Linked by Thom Holwerda on Fri 16th May 2014 23:11 UTC
Mac OS X

One side effect of the iTunes 11.2 update on Thursday, May 15th 2014 has been that some but not all Macs were seeing the /Users and /Users/Shared folders disappear.

The permissions on the /Users folder were also changed to be world-writable, so that anyone could read and write to the /Users folder.

As far as bugs go, this is a very fascinating one. Initially, people thought the OS X 10.9.3 update was the culprit, but as it turns out - it's the iTunes 11.2 update. I'm interested to (eventually) hear the root cause of all this, but for now, the linked article contains a temporary workaround.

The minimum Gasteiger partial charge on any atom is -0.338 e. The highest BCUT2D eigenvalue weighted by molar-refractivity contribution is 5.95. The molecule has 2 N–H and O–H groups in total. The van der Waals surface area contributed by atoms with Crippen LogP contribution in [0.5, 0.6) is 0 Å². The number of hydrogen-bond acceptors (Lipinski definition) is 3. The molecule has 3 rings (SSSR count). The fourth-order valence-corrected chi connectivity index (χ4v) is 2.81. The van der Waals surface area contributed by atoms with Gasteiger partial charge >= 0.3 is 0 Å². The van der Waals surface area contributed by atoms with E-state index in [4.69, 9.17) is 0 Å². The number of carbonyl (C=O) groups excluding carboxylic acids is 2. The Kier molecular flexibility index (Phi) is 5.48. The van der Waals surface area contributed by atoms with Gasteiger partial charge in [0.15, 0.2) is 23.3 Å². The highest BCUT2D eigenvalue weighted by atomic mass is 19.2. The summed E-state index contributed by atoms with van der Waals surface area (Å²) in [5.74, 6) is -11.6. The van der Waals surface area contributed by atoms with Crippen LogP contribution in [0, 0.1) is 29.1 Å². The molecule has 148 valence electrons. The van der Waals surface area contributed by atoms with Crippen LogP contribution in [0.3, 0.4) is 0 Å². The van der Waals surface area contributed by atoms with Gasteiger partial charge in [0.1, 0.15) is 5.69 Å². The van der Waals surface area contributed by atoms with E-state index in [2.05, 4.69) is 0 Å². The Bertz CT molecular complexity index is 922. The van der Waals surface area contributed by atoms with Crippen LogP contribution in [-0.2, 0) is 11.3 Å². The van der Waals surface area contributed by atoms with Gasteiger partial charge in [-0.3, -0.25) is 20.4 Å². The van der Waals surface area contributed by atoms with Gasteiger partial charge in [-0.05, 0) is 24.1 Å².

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Really getting tired of major Apple bugs
by josehill on Fri 16th May 2014 23:42 UTC
josehill
Member since:
2010-01-24

Is it my imagination, or has Apple's QA/QC degraded seriously over the last four years or so, basically starting with the Lion release?

Reply Score: 5

WorknMan Member since:
2005-11-13

Is it my imagination, or has Apple's QA/QC degraded seriously over the last four years or so, basically starting with the Lion release?


Well, it's like they say ...

http://www.patentlyapple.com/patently-apple/2013/09/apple-makes-it-...

Reply Score: 1

Hiev Member since:
2005-09-27

I concur, Apple used to be the top notch in quality, now, not so much, and is not only a problem of OSX but also iOS.

Reply Score: 3

panzi Member since:
2006-01-22